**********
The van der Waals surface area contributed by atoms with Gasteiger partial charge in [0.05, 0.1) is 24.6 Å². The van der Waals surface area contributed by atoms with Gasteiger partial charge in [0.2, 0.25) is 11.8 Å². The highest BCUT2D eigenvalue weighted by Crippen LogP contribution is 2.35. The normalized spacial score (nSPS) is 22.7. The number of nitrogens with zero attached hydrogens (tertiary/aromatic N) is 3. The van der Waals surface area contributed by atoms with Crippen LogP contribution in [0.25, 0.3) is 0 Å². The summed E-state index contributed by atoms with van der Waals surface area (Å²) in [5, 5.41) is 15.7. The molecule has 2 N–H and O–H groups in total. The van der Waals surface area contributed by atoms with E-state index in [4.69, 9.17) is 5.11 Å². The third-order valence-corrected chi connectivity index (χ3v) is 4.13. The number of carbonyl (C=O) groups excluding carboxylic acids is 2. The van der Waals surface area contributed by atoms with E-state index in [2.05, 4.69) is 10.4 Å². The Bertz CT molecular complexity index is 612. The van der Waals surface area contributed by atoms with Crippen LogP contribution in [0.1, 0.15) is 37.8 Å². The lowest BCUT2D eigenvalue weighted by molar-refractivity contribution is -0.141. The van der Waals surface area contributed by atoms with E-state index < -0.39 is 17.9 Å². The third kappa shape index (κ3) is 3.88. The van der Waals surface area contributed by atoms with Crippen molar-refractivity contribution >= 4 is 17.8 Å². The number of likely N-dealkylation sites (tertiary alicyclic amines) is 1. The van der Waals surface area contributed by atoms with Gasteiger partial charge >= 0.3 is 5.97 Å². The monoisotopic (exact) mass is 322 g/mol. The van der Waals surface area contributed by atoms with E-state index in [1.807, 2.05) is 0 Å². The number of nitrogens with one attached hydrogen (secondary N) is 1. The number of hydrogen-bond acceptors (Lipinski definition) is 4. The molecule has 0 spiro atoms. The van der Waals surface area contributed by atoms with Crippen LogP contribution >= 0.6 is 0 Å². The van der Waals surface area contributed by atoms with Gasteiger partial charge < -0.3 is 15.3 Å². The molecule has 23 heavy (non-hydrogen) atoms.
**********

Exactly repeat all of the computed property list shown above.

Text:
The van der Waals surface area contributed by atoms with Gasteiger partial charge in [0.05, 0.1) is 24.6 Å². The van der Waals surface area contributed by atoms with Gasteiger partial charge in [0.2, 0.25) is 11.8 Å². The highest BCUT2D eigenvalue weighted by Crippen LogP contribution is 2.35. The normalized spacial score (nSPS) is 22.7. The number of nitrogens with zero attached hydrogens (tertiary/aromatic N) is 3. The van der Waals surface area contributed by atoms with Crippen LogP contribution in [0.25, 0.3) is 0 Å². The summed E-state index contributed by atoms with van der Waals surface area (Å²) in [5, 5.41) is 15.7. The molecule has 2 N–H and O–H groups in total. The van der Waals surface area contributed by atoms with E-state index in [4.69, 9.17) is 5.11 Å². The third-order valence-corrected chi connectivity index (χ3v) is 4.13. The number of carbonyl (C=O) groups excluding carboxylic acids is 2. The van der Waals surface area contributed by atoms with E-state index in [2.05, 4.69) is 10.4 Å². The Bertz CT molecular complexity index is 612. The van der Waals surface area contributed by atoms with Crippen LogP contribution in [0.1, 0.15) is 37.8 Å². The lowest BCUT2D eigenvalue weighted by molar-refractivity contribution is -0.141. The van der Waals surface area contributed by atoms with E-state index < -0.39 is 17.9 Å². The third kappa shape index (κ3) is 3.88. The van der Waals surface area contributed by atoms with Crippen molar-refractivity contribution >= 4 is 17.8 Å². The number of likely N-dealkylation sites (tertiary alicyclic amines) is 1. The van der Waals surface area contributed by atoms with Gasteiger partial charge >= 0.3 is 5.97 Å². The monoisotopic (exact) mass is 322 g/mol. The van der Waals surface area contributed by atoms with E-state index in [1.807, 2.05) is 0 Å². The number of nitrogens with one attached hydrogen (secondary N) is 1. The number of hydrogen-bond acceptors (Lipinski definition) is 4. The molecule has 0 spiro atoms. The van der Waals surface area contributed by atoms with Crippen LogP contribution >= 0.6 is 0 Å². The van der Waals surface area contributed by atoms with Gasteiger partial charge < -0.3 is 15.3 Å². The molecule has 23 heavy (non-hydrogen) atoms.